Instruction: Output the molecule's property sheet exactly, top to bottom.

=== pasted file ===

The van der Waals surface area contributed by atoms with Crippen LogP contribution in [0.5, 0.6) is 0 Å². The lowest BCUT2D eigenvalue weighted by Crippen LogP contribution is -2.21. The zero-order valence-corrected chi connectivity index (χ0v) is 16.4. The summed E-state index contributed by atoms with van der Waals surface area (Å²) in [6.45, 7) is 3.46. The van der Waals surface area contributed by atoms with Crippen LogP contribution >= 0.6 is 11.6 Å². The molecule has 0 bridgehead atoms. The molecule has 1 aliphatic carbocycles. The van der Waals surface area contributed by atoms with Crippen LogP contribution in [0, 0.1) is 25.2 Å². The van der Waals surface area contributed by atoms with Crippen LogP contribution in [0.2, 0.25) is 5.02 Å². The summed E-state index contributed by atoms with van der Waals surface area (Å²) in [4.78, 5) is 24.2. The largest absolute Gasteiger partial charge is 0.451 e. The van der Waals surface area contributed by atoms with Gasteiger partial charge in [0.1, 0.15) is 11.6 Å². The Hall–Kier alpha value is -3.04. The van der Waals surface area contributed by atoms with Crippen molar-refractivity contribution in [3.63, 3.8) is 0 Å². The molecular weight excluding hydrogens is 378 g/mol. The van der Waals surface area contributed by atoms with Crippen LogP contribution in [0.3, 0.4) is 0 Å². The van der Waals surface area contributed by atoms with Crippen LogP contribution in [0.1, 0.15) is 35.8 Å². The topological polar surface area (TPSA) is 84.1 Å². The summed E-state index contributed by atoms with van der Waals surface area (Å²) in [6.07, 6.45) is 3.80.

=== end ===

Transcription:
The van der Waals surface area contributed by atoms with Crippen LogP contribution in [0.5, 0.6) is 0 Å². The lowest BCUT2D eigenvalue weighted by Crippen LogP contribution is -2.21. The zero-order valence-corrected chi connectivity index (χ0v) is 16.4. The summed E-state index contributed by atoms with van der Waals surface area (Å²) in [6.45, 7) is 3.46. The van der Waals surface area contributed by atoms with Crippen LogP contribution >= 0.6 is 11.6 Å². The molecule has 0 bridgehead atoms. The molecule has 1 aliphatic carbocycles. The van der Waals surface area contributed by atoms with Crippen LogP contribution in [0, 0.1) is 25.2 Å². The van der Waals surface area contributed by atoms with Crippen LogP contribution in [0.2, 0.25) is 5.02 Å². The summed E-state index contributed by atoms with van der Waals surface area (Å²) in [4.78, 5) is 24.2. The largest absolute Gasteiger partial charge is 0.451 e. The van der Waals surface area contributed by atoms with Gasteiger partial charge in [0.1, 0.15) is 11.6 Å². The Hall–Kier alpha value is -3.04. The van der Waals surface area contributed by atoms with Crippen molar-refractivity contribution in [3.63, 3.8) is 0 Å². The molecular weight excluding hydrogens is 378 g/mol. The van der Waals surface area contributed by atoms with Crippen LogP contribution in [0.3, 0.4) is 0 Å². The van der Waals surface area contributed by atoms with Crippen LogP contribution in [0.1, 0.15) is 35.8 Å². The topological polar surface area (TPSA) is 84.1 Å². The summed E-state index contributed by atoms with van der Waals surface area (Å²) in [6.07, 6.45) is 3.80.